BRIEF DESCRIPTION OF THE DRAWINGS

FIG. 1 is a graphical diagram showing change of a charged voltage of a rechargeable battery with time with a charging method according to an exemplary embodiment of the present invention.

FIG. 2A is an alternate embodiment of a voltage diagram of the static constant pulse period (t1) of FIG. 1.

FIG. 2B is a current diagram corresponding to the voltage diagram of FIG. 2A.

FIG. 3A is an alternate embodiment of a voltage diagram of the dynamic constant pulse period (t2) of FIG. 1.

FIG. 3B is a current diagram corresponding to the voltage diagram of FIG. 3A.

FIG. 4 is a graphical diagram showing the change in a charged voltage of a rechargeable battery with time for a charging method according to another exemplary embodiment of the present invention.

FIG. 5 is a block diagram of a configuration of a charging device according to another exemplary embodiment of the present invention.

DETAILED DESCRIPTION

In the following detailed description, only certain exemplary embodiments of the present invention are shown and described, by way of illustration. As those skilled in the art would recognize, the described exemplary embodiments may be modified in various ways, all without departing from the spirit or scope of the present invention. Accordingly, the drawings and description are to be regarded as illustrative in nature, rather than restrictive. In the drawings, illustrations of elements having no relation with the present invention are omitted in order to clearly present the subject matter of the present invention. In the specification, the same or similar elements are denoted by the same reference numerals even though they are depicted in different drawings.

FIG. 1 is a graphical diagram showing change of a charged voltage of a rechargeable battery with time with the charging method according to a first embodiment of the present invention. The first embodiment includes a constant current period during which a constant current is applied until a voltage across terminals of the battery (referred to as “battery voltage” hereinafter) reaches a predetermined voltage V1. When the battery voltage reaches the predetermined voltage V1, a constant current pulse period begins during which a constant current pulse is applied. The constant current pulse period includes a static constant current pulse period (t1) and a dynamic constant current pulse period (t2).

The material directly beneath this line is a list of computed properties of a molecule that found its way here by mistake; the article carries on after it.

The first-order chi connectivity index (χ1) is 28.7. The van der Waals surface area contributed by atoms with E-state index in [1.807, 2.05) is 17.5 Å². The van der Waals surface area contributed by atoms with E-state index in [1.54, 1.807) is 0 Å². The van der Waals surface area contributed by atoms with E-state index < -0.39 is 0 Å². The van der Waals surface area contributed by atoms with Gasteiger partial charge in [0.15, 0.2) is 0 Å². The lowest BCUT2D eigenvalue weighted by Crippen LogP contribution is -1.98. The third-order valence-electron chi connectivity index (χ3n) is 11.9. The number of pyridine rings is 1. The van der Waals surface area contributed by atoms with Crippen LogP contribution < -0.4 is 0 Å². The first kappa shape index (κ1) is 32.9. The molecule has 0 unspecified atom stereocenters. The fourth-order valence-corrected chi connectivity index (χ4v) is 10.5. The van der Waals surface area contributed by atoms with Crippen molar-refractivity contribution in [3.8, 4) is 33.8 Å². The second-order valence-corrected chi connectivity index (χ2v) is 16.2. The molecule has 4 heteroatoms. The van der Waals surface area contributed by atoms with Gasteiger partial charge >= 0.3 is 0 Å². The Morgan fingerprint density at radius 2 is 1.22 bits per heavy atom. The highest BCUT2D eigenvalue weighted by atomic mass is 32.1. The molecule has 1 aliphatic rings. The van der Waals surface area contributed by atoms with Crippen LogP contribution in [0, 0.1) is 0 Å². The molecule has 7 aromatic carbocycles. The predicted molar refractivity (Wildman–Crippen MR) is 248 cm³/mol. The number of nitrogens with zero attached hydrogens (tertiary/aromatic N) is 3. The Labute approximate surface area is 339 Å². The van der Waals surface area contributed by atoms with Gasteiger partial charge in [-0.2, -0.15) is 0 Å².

FIGS. 2A and 2B show alternate voltage and current diagrams of the static constant current pulse period (t1) of FIG. 1, which is a period during which a static constant current pulse having a uniform pulse width is applied by turning off a switching device at a uniform interval irrespective of the battery voltage. The static constant current pulse period (t1) begins after the constant current period when the battery voltage reaches V1. The battery voltage during the static constant current pulse period (t1) and the charging current applied during the static constant current pulse period (t1) are shown.

When the battery voltage (FIG. 2A) reaches V1 after the constant current period, the switching device 140 (shown in FIG. 5) is turned off to interrupt the charging current (FIG. 2B) during an off time. The switching device is then turned on to apply the charging current (FIG. 2B) during an on time after the off time. The battery is charged by the charging current of a static constant current pulse type generated by repeating the off time and the on time.

Referring to FIGS. 3A and 3B, alternate voltage and current diagrams of the dynamic constant current pulse period (t2) of FIG. 1 are shown. The dynamic constant current pulse period is a period during which a dynamic constant current pulse is applied by turning on and off the switching device based on the detected battery voltage. This period begins after the static constant current pulse period (t1). When the battery voltage reaches V2 after the static constant current pulse period (t1), the dynamic constant current pulse (t2) is applied until the battery is fully charged. The battery is charged using the constant current pulse generated by turning off the switching device when the detected battery voltage is higher than V2, and turning on the switching device when the detected battery voltage is lower than V1. Namely, the battery is charged by the dynamic constant current pulse whose width is varied according to the battery voltage.